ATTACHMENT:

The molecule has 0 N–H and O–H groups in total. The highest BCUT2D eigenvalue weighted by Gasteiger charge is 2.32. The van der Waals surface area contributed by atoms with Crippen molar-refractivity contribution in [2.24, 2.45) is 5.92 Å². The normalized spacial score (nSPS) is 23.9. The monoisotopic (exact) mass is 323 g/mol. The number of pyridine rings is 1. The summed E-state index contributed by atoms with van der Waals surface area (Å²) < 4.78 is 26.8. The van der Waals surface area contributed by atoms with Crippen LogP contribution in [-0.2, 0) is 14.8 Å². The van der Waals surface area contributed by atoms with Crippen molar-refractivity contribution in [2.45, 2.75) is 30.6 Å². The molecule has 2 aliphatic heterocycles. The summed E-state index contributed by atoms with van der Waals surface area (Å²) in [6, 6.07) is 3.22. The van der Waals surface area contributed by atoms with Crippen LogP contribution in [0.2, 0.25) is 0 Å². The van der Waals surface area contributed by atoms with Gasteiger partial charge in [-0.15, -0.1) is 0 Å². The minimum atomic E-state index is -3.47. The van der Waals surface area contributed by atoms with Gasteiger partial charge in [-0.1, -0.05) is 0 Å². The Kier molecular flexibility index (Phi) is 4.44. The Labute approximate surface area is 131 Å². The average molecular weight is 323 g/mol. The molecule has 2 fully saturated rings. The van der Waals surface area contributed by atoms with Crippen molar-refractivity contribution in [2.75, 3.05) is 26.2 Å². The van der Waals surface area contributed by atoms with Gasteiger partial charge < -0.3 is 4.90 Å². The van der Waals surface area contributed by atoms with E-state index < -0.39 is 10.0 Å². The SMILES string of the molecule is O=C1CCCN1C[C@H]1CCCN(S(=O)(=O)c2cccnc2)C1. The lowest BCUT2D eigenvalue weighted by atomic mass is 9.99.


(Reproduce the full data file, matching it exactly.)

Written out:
The molecule has 0 N–H and O–H groups in total. The highest BCUT2D eigenvalue weighted by Gasteiger charge is 2.32. The van der Waals surface area contributed by atoms with Crippen molar-refractivity contribution in [2.24, 2.45) is 5.92 Å². The normalized spacial score (nSPS) is 23.9. The monoisotopic (exact) mass is 323 g/mol. The number of pyridine rings is 1. The summed E-state index contributed by atoms with van der Waals surface area (Å²) < 4.78 is 26.8. The van der Waals surface area contributed by atoms with Crippen LogP contribution in [-0.2, 0) is 14.8 Å². The van der Waals surface area contributed by atoms with Crippen molar-refractivity contribution in [2.45, 2.75) is 30.6 Å². The molecule has 2 aliphatic heterocycles. The summed E-state index contributed by atoms with van der Waals surface area (Å²) in [6, 6.07) is 3.22. The van der Waals surface area contributed by atoms with Crippen LogP contribution in [0.2, 0.25) is 0 Å². The van der Waals surface area contributed by atoms with Gasteiger partial charge in [-0.15, -0.1) is 0 Å². The minimum atomic E-state index is -3.47. The van der Waals surface area contributed by atoms with Gasteiger partial charge in [-0.1, -0.05) is 0 Å². The Kier molecular flexibility index (Phi) is 4.44. The Labute approximate surface area is 131 Å². The average molecular weight is 323 g/mol. The molecule has 2 fully saturated rings. The van der Waals surface area contributed by atoms with Crippen molar-refractivity contribution in [2.75, 3.05) is 26.2 Å². The van der Waals surface area contributed by atoms with Gasteiger partial charge < -0.3 is 4.90 Å². The van der Waals surface area contributed by atoms with E-state index < -0.39 is 10.0 Å². The SMILES string of the molecule is O=C1CCCN1C[C@H]1CCCN(S(=O)(=O)c2cccnc2)C1. The lowest BCUT2D eigenvalue weighted by atomic mass is 9.99.